Where do you look when you walk? Perhaps you gaze at other people, or the landscape, or the road ahead.
This Father’s Day weekend, June 18th and 19th, the Save Soil movement will ask you to look down instead—at the soil. Sixty cities across North America and Latin America will host coordinated walkathons to raise awareness of a silently brewing crisis: soil degradation.
In Toronto’s Inukshuk Park approximately 2K supporters will start a 5K walk at 9AM
All food comes from a single source: the soil. Frequently likened to a thin layer of skin covering the earth, soil contains an ecosystem of innumerable species that anchor all life on the planet. Simply put, without soil, growing food for human consumption would be impossible.
However, over the past 150 years, more than half of all planetary soil has been lost. Currently, 50% of U.S. soil and 75% of European soil lacks sufficient organic content. It is predicted by scientists that by 2045, the world’s population will grow to 9.3 billion people, yet the world will produce 40% less food than it is producing now.
At this calamitous rate and without immediate and decisive action, the earth’s remaining cultivable soil will become extinct in a matter of decades.
Save Soil, an initiative launched by global leader and visionary Sadhguru, is a worldwide effort to reach and educate over 3.5 billion people around the globe, by rallying citizen support and advocating policies that support soil health.
The approach of this movement is unique in that it fosters involvement through inclusiveness, joy and inspiration. By mobilizing people now, change is possible and we can make it happen by coming together as one voice. Indeed, Save Soil’s overarching goal is to increase the organic content of the world’s soil to 3-6%—an achievable target if the world acts now.
Sadhguru is currently on a 100-day, 30,000 km journey after launching the global Movement to Save Soil from extinction this March. His journey began in London on 21st March and will culminate in southern India in late June.
A wide variety of public figures, from His Holiness the 14th Dalai Lama to leading primatologist Dr. Jane Goodall, from author Deepak Chopra to Salesforce’s Marc Benioff, are supporting Save Soil and its goals, giving voice to what has, to date, been an entirely silent ecological disaster.
The Save Soil movement has also garnered support from millions of volunteers worldwide. A volunteer, David Tunnah shares: “Volunteering for this movement has been an incredible experience. To raise awareness for such a critical issue with joy, hope, and inclusiveness has been a breath of fresh air. It’s wonderful to see people working together from all over the globe. As a father, I can’t imagine a better way to spend my Father’s Day than participating with my children in an event that will impact their future and generations to come.”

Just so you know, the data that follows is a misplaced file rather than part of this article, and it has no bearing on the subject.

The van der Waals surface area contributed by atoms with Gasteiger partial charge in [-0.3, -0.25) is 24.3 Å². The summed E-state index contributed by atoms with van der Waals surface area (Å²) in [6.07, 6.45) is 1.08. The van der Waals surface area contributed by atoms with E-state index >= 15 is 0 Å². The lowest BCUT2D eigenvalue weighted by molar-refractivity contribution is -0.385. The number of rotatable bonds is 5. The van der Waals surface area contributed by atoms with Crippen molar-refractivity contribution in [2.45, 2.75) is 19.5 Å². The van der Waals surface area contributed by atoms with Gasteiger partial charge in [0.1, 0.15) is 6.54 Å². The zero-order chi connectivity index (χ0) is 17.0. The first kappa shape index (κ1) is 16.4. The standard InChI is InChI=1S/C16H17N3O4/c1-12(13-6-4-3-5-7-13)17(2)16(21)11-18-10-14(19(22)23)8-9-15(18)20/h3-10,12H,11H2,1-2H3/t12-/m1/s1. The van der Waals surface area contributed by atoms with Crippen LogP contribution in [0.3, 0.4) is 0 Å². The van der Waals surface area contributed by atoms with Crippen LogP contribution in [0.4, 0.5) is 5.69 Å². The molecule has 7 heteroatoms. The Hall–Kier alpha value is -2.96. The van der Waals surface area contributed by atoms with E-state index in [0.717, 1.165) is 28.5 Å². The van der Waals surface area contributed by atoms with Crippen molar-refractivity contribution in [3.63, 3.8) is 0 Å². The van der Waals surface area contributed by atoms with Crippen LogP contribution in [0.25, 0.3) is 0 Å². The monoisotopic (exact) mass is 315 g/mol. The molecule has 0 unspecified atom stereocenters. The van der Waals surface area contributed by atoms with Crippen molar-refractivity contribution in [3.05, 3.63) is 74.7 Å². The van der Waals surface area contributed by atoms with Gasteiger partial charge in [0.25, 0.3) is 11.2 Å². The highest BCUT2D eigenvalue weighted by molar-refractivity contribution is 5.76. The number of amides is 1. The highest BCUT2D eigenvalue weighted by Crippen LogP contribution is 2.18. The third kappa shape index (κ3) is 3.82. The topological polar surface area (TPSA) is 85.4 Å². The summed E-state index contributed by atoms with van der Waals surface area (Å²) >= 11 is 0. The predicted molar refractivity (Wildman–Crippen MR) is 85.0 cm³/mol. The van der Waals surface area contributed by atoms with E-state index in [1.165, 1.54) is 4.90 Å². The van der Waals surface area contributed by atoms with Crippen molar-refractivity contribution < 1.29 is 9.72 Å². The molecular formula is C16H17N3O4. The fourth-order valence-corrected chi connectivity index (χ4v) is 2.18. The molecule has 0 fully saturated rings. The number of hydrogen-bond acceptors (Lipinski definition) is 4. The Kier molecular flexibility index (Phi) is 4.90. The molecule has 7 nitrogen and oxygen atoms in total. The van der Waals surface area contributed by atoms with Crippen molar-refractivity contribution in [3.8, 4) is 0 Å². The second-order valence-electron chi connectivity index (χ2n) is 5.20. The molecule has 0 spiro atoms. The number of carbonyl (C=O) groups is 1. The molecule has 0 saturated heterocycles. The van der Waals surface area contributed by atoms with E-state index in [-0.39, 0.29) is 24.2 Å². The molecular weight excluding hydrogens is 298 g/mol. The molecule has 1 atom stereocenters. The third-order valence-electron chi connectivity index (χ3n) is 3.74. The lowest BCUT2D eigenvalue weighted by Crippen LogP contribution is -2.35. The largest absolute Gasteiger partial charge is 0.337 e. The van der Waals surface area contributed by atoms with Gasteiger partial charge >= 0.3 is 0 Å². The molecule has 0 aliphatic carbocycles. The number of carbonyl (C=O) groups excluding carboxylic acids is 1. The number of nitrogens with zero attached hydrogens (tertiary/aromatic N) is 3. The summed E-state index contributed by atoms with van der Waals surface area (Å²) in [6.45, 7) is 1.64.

Join thousands of people across the Americas and walk to raise awareness for Save Soil. The next decade is our chance to overcome the soil crisis, and we can do it. See www.savesoil.org/walkathon to register.
About Conscious Planet – Save Soil Movement
The Conscious Planet Movement to Save Soil is a global civil movement to inspire a conscious approach to saving our soil and planet. This is, first and foremost, a people’s movement. Its aim is to activate the support of over 3.5 billion people (over 60% of the world’s voting population) to make ecological issues an election priority for governments across the globe.
The Movement aims to urge and support governments in formulating policies that will address soil health in their country and make farming activity more soil friendly to halt and reverse further soil degradation globally. The primary recommendation of the Save Soil Movement is for governments across the world to legislate policies that will mandate a minimum of 3-6% organic content in all agricultural soil in their country.
World leaders, influencers, artists, subject matter experts, farmers, spiritual leaders, NGOs are among those who have pledged their support to rekindle humanity’s relationship with soil.